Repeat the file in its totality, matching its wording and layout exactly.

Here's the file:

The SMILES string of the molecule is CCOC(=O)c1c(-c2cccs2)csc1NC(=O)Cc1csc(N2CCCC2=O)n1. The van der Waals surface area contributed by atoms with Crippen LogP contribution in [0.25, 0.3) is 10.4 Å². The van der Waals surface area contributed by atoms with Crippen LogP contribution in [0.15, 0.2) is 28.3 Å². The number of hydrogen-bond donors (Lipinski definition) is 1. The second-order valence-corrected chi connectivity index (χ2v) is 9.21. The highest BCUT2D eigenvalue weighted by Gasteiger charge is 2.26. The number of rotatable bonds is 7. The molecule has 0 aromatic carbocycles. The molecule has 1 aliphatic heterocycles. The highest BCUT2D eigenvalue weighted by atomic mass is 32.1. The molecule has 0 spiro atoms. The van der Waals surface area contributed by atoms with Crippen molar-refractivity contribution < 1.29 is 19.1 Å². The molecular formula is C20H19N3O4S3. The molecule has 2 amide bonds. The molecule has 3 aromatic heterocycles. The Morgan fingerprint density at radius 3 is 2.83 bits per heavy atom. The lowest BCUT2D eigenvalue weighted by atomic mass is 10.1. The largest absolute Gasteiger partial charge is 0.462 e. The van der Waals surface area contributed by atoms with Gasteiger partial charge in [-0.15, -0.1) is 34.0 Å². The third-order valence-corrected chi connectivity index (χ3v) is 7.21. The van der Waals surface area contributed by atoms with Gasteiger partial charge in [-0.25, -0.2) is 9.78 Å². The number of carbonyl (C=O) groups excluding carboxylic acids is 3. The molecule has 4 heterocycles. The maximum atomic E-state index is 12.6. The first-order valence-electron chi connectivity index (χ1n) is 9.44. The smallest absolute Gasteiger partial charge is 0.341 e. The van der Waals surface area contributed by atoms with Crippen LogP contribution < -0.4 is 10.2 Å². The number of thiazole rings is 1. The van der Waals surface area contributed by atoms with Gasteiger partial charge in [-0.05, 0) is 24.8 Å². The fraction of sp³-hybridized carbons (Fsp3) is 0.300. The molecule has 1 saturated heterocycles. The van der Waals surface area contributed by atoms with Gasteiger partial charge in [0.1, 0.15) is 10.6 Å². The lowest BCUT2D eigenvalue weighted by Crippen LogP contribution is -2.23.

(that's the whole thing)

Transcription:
The SMILES string of the molecule is CCOC(=O)c1c(-c2cccs2)csc1NC(=O)Cc1csc(N2CCCC2=O)n1. The van der Waals surface area contributed by atoms with Crippen LogP contribution in [0.25, 0.3) is 10.4 Å². The van der Waals surface area contributed by atoms with Crippen LogP contribution in [0.15, 0.2) is 28.3 Å². The number of hydrogen-bond donors (Lipinski definition) is 1. The second-order valence-corrected chi connectivity index (χ2v) is 9.21. The highest BCUT2D eigenvalue weighted by Gasteiger charge is 2.26. The number of rotatable bonds is 7. The molecule has 0 aromatic carbocycles. The molecule has 1 aliphatic heterocycles. The highest BCUT2D eigenvalue weighted by atomic mass is 32.1. The molecule has 0 spiro atoms. The van der Waals surface area contributed by atoms with Crippen molar-refractivity contribution < 1.29 is 19.1 Å². The molecular formula is C20H19N3O4S3. The molecule has 2 amide bonds. The molecule has 3 aromatic heterocycles. The Morgan fingerprint density at radius 3 is 2.83 bits per heavy atom. The lowest BCUT2D eigenvalue weighted by atomic mass is 10.1. The largest absolute Gasteiger partial charge is 0.462 e. The van der Waals surface area contributed by atoms with Gasteiger partial charge in [-0.15, -0.1) is 34.0 Å². The third-order valence-corrected chi connectivity index (χ3v) is 7.21. The van der Waals surface area contributed by atoms with Gasteiger partial charge in [-0.25, -0.2) is 9.78 Å². The number of carbonyl (C=O) groups excluding carboxylic acids is 3. The molecule has 4 heterocycles. The maximum atomic E-state index is 12.6. The first-order valence-electron chi connectivity index (χ1n) is 9.44. The smallest absolute Gasteiger partial charge is 0.341 e. The van der Waals surface area contributed by atoms with Crippen LogP contribution < -0.4 is 10.2 Å². The number of thiazole rings is 1. The van der Waals surface area contributed by atoms with Gasteiger partial charge in [-0.05, 0) is 24.8 Å². The fraction of sp³-hybridized carbons (Fsp3) is 0.300. The molecule has 1 saturated heterocycles. The van der Waals surface area contributed by atoms with Gasteiger partial charge in [0.1, 0.15) is 10.6 Å². The lowest BCUT2D eigenvalue weighted by Crippen LogP contribution is -2.23.